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What are some good colleges to go to, to get a strong foundation for the med field?

#medicine #college #college-major

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Sean’s Answer

Something that many many pre-med students do not realize is how incredibly competitive Med School is. First, you will need to be a top student to get into a Pre-Med program (and eventually Medical School), and if you are a top student, you're probably considering top colleges. HOWEVER - it's not only important for you to learn from your Pre-Med classes, but to also achieve high marks in them. For that reason, I'd highly recommend doing your undergraduate degree at a university that you may have otherwise considered a "safety school". This has a few benefits:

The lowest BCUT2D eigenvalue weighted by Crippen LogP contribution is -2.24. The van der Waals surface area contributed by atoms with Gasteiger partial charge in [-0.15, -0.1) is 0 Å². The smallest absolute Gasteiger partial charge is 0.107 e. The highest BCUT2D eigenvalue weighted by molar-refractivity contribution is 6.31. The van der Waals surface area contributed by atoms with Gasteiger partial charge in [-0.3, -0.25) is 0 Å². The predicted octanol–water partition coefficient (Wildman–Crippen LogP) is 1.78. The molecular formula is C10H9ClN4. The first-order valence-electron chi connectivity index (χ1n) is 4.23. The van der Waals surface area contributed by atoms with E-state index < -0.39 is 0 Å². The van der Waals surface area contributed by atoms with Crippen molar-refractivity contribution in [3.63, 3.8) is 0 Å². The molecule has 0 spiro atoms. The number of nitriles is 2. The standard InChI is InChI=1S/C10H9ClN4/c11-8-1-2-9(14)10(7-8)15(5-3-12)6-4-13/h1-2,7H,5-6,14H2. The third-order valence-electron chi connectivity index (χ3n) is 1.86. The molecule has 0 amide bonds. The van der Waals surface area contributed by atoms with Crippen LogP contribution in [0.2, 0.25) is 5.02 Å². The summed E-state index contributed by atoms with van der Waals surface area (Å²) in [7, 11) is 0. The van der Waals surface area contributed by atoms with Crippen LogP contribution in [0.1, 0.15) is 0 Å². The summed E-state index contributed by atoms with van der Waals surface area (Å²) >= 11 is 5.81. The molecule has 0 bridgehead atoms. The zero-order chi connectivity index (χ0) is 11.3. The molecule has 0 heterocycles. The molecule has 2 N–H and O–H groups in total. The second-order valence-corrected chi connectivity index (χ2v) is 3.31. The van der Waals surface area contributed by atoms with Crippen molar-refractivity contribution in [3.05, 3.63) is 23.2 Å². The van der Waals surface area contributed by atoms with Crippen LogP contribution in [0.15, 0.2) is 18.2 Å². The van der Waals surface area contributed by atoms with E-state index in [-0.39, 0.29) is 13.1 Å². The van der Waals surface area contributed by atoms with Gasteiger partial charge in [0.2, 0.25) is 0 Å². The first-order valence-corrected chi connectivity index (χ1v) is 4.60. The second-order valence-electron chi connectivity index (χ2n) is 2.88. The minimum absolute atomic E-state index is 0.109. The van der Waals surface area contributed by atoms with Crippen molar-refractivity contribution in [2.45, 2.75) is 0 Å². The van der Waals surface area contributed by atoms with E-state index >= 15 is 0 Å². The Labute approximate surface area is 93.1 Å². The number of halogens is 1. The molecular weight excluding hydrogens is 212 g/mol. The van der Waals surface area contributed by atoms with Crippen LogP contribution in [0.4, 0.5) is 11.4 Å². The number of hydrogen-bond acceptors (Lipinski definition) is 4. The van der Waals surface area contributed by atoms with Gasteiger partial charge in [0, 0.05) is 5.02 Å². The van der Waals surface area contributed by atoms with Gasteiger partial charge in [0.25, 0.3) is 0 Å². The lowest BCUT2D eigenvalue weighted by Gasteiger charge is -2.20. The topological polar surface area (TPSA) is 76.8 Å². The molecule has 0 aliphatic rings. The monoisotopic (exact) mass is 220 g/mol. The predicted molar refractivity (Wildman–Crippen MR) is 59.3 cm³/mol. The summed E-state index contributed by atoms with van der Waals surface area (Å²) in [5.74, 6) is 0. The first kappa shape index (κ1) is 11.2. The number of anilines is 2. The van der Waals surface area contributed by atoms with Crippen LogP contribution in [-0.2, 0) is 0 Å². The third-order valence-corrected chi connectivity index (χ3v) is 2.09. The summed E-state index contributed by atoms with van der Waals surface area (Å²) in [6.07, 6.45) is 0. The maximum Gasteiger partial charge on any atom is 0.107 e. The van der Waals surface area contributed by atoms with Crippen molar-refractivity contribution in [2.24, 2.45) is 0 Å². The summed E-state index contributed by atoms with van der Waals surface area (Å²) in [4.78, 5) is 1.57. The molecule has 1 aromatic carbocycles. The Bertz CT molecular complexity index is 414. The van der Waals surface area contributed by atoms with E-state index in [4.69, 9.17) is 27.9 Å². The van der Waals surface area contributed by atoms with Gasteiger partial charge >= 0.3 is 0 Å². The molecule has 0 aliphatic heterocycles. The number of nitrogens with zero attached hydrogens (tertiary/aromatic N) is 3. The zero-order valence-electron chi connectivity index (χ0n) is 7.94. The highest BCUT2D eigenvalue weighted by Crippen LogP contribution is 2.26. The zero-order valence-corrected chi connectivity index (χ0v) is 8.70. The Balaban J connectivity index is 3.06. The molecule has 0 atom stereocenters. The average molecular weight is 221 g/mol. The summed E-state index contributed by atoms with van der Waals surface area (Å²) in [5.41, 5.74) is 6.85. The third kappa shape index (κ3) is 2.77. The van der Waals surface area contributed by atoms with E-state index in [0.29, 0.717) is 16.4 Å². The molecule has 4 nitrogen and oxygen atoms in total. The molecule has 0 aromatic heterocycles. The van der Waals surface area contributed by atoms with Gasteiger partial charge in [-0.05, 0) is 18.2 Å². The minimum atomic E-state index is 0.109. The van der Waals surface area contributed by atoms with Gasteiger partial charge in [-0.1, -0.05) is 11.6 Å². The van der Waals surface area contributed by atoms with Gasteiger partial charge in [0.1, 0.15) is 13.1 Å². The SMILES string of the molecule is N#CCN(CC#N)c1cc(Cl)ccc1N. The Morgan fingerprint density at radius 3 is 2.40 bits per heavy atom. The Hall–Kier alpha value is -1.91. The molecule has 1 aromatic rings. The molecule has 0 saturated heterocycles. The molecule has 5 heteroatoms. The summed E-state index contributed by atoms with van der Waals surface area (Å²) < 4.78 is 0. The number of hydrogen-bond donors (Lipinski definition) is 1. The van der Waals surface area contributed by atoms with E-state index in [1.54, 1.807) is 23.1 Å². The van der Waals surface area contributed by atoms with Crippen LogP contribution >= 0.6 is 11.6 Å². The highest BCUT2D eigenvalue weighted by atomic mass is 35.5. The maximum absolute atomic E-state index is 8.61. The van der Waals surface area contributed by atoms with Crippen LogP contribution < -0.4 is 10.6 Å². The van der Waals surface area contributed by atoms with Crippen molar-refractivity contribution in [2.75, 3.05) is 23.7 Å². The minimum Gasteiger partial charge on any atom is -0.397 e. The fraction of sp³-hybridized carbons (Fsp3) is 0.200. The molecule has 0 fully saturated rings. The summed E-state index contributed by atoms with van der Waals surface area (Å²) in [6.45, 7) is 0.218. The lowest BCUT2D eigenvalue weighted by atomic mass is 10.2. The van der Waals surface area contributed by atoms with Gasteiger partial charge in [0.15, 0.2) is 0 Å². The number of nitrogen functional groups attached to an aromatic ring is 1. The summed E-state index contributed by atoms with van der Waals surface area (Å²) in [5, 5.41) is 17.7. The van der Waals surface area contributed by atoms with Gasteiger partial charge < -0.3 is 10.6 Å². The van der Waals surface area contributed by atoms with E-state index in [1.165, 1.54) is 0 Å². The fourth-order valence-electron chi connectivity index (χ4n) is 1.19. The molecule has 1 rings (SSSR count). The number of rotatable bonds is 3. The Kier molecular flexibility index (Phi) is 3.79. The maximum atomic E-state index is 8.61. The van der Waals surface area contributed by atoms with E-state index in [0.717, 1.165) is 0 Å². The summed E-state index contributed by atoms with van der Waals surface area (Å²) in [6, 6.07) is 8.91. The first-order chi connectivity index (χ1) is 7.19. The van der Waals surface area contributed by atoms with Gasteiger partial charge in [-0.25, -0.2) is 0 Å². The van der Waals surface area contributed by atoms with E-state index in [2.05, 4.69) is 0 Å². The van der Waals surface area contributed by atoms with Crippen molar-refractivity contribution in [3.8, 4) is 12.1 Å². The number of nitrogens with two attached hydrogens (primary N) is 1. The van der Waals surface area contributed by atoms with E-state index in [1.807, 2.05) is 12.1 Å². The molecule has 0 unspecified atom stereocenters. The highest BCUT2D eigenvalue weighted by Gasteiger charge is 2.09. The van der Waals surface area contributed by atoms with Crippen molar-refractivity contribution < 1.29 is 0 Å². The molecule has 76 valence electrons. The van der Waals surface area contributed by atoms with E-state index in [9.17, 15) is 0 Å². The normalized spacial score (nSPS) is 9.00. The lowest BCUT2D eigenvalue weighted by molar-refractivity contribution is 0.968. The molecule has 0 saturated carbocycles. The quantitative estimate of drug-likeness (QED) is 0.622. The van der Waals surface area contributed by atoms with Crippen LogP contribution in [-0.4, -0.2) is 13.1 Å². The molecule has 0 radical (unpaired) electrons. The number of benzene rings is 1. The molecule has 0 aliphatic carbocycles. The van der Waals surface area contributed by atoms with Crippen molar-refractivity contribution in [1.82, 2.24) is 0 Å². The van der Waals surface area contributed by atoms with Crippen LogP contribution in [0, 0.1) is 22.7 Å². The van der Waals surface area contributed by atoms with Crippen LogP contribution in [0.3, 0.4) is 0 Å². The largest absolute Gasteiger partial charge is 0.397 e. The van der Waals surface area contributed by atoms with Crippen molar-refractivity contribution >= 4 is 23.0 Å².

1) Usually cheaper - Medical School is a long, expensive process. You'll want to be conscious about keeping your debt low.
2) Competition will be lower - by having less-elite students as peers, you're likely to rank higher, and have more of an opportunity to shine and stand out. You'll have more chances for awards and accolades that you can put on a resume.
3) Standards will be lower - you'll be more likely to exit pre-med with a high GPA - making your Medical School applications go significantly more smoothly.

I attended Vanderbilt University, which has a very good Medical School. I would, however, NOT recommend that a student attend Vanderbilt for pre-med. The classes are incredibly difficult, and the bar is very high. I knew many 4.0 high school students who were not accepted into medical school after their time in Vanderbilt's pre-med program, because they simply weren't in the top 25% of their peers.

You should look for a medium-sized, in-state, university with an accredited Pre-Med program - and be ready to spend the next 8-12 years of your life in school. :)

Good luck!
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RAVI’s Answer


All the answers above pretty much are in line with what I would advised you as well.